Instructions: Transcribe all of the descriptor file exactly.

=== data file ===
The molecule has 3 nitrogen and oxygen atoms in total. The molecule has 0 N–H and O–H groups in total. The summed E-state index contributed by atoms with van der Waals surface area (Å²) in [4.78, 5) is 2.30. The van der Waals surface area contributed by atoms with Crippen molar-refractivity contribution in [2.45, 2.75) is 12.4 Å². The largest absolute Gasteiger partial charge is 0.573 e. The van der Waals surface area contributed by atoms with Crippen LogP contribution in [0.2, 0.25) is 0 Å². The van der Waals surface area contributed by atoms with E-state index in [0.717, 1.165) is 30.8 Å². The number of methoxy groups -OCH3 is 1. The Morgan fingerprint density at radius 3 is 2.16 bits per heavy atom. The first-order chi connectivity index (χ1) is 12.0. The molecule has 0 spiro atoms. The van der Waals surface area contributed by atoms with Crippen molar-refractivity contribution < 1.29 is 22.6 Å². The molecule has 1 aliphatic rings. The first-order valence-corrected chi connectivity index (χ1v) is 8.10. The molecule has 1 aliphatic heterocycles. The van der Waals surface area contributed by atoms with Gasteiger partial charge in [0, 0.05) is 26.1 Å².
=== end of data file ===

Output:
The molecule has 3 nitrogen and oxygen atoms in total. The molecule has 0 N–H and O–H groups in total. The summed E-state index contributed by atoms with van der Waals surface area (Å²) in [4.78, 5) is 2.30. The van der Waals surface area contributed by atoms with Crippen molar-refractivity contribution in [2.45, 2.75) is 12.4 Å². The largest absolute Gasteiger partial charge is 0.573 e. The van der Waals surface area contributed by atoms with Crippen LogP contribution in [0.2, 0.25) is 0 Å². The van der Waals surface area contributed by atoms with E-state index in [0.717, 1.165) is 30.8 Å². The number of methoxy groups -OCH3 is 1. The Morgan fingerprint density at radius 3 is 2.16 bits per heavy atom. The first-order chi connectivity index (χ1) is 12.0. The molecule has 0 spiro atoms. The van der Waals surface area contributed by atoms with Crippen molar-refractivity contribution < 1.29 is 22.6 Å². The molecule has 1 aliphatic rings. The first-order valence-corrected chi connectivity index (χ1v) is 8.10. The molecule has 1 aliphatic heterocycles. The van der Waals surface area contributed by atoms with Gasteiger partial charge in [0, 0.05) is 26.1 Å².